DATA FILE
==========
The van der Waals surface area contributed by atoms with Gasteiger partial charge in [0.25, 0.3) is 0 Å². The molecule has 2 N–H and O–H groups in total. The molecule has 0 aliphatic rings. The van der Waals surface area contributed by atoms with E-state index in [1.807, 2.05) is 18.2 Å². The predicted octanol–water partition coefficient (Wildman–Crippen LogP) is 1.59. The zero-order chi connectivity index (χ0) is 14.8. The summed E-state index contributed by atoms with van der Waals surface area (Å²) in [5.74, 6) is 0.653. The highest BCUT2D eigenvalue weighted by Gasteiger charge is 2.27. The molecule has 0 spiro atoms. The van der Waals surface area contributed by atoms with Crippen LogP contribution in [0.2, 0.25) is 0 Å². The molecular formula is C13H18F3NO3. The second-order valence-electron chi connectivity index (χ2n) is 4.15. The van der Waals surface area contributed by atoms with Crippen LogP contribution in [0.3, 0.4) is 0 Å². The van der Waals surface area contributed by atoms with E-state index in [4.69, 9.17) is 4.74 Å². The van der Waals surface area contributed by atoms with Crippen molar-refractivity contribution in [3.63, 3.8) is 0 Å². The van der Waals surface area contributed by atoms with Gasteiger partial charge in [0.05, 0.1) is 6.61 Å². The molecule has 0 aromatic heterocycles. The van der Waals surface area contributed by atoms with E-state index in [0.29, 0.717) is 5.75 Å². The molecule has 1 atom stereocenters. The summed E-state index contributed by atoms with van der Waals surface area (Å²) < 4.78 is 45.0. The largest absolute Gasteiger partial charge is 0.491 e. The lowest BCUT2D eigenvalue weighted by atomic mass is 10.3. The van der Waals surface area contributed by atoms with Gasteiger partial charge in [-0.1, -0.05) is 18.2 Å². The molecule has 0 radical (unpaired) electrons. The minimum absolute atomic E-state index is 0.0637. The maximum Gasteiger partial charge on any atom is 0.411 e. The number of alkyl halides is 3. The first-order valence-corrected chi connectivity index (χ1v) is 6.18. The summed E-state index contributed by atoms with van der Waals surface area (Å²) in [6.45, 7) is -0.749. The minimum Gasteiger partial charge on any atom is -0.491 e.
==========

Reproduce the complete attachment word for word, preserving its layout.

The van der Waals surface area contributed by atoms with Gasteiger partial charge in [0.25, 0.3) is 0 Å². The molecule has 2 N–H and O–H groups in total. The molecule has 0 aliphatic rings. The van der Waals surface area contributed by atoms with E-state index in [1.807, 2.05) is 18.2 Å². The predicted octanol–water partition coefficient (Wildman–Crippen LogP) is 1.59. The zero-order chi connectivity index (χ0) is 14.8. The summed E-state index contributed by atoms with van der Waals surface area (Å²) in [5.74, 6) is 0.653. The highest BCUT2D eigenvalue weighted by Gasteiger charge is 2.27. The molecule has 0 spiro atoms. The van der Waals surface area contributed by atoms with Crippen LogP contribution in [0.2, 0.25) is 0 Å². The molecular formula is C13H18F3NO3. The second-order valence-electron chi connectivity index (χ2n) is 4.15. The van der Waals surface area contributed by atoms with Crippen LogP contribution in [0.3, 0.4) is 0 Å². The van der Waals surface area contributed by atoms with E-state index in [4.69, 9.17) is 4.74 Å². The van der Waals surface area contributed by atoms with Crippen molar-refractivity contribution in [3.63, 3.8) is 0 Å². The van der Waals surface area contributed by atoms with Gasteiger partial charge in [0.05, 0.1) is 6.61 Å². The molecule has 0 aromatic heterocycles. The van der Waals surface area contributed by atoms with E-state index in [0.29, 0.717) is 5.75 Å². The molecule has 1 atom stereocenters. The summed E-state index contributed by atoms with van der Waals surface area (Å²) < 4.78 is 45.0. The largest absolute Gasteiger partial charge is 0.491 e. The lowest BCUT2D eigenvalue weighted by atomic mass is 10.3. The van der Waals surface area contributed by atoms with Gasteiger partial charge in [-0.1, -0.05) is 18.2 Å². The molecule has 0 radical (unpaired) electrons. The minimum absolute atomic E-state index is 0.0637. The maximum Gasteiger partial charge on any atom is 0.411 e. The number of alkyl halides is 3. The first-order valence-corrected chi connectivity index (χ1v) is 6.18. The summed E-state index contributed by atoms with van der Waals surface area (Å²) in [6.45, 7) is -0.749. The minimum Gasteiger partial charge on any atom is -0.491 e.